Risk Factors of Surgical Site Infection at Muhimbili National Hospital, Dar es Salaam, Tanzania

  • LO Akoko
  • AH Mwanga
  • F Fredrick
  • NM Mbembati


Background: Surgical site infection (SSI) is a common source of morbidity among operated patients. At Muhimbili National Hospital (MNH), studies indicate that the rate of SSI has been increasing over the past thirty years. The aim of this study was to determine the prevalence and factors associated with SSI among patients undergoing surgery at MNH. Methods: This was a hospital-based cross-sectional study. One hundred and eighteen patients who underwent surgical procedures in the surgical wards were recruited. Demographic information was obtained using standardised questionnaire, surgical sites were examined to determine infections, and case notes were reviewed for clinical information including surgical notes. Blood sample was collected for HIV serology. Results: SSI occurred in 42 patients (35.6%). Wound class, abdominal surgeries, emergency procedures and HIV infection increased the risk of SSI. Superficial SSI was the most commonly observed type, 54.8%. Overall HIV prevalence in this study was 16.9% with a 5 times risk of developing SSI. Conclusions: Surgical site infection has remained a major Nosocomial infection in developing countries. Factors shown to be associated with increased risk are wound class, site and nature of surgery, and HIV infection. This study found higher prevalence of HIV infection among surgical patients.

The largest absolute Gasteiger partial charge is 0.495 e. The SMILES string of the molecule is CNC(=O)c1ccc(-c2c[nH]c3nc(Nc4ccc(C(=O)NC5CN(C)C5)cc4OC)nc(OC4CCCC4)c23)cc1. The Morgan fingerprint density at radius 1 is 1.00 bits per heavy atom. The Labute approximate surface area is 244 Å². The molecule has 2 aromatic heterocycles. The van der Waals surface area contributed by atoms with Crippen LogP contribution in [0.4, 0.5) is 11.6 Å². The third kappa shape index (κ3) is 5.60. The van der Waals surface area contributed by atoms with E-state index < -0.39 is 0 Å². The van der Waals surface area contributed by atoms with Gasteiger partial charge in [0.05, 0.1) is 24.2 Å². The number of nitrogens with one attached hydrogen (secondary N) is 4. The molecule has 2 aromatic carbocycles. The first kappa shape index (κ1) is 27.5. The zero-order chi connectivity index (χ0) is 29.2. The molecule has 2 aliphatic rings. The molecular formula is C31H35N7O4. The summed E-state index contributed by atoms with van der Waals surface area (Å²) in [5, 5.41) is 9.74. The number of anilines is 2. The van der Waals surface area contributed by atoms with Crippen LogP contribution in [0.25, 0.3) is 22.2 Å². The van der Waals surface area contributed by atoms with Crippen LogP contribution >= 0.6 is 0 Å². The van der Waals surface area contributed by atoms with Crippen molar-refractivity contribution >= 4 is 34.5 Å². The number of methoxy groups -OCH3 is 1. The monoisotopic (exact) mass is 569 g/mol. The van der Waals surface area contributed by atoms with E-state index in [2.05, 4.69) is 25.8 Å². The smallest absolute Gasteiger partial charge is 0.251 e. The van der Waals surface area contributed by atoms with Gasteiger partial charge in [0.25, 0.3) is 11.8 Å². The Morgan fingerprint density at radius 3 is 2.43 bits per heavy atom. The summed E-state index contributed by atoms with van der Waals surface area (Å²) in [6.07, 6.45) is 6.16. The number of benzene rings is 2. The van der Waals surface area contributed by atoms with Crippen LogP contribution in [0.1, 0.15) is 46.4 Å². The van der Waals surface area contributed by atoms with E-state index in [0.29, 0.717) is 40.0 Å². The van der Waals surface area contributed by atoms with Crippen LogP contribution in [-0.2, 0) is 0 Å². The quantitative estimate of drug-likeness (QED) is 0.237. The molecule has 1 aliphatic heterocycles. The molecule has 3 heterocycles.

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eISSN: 2073-9990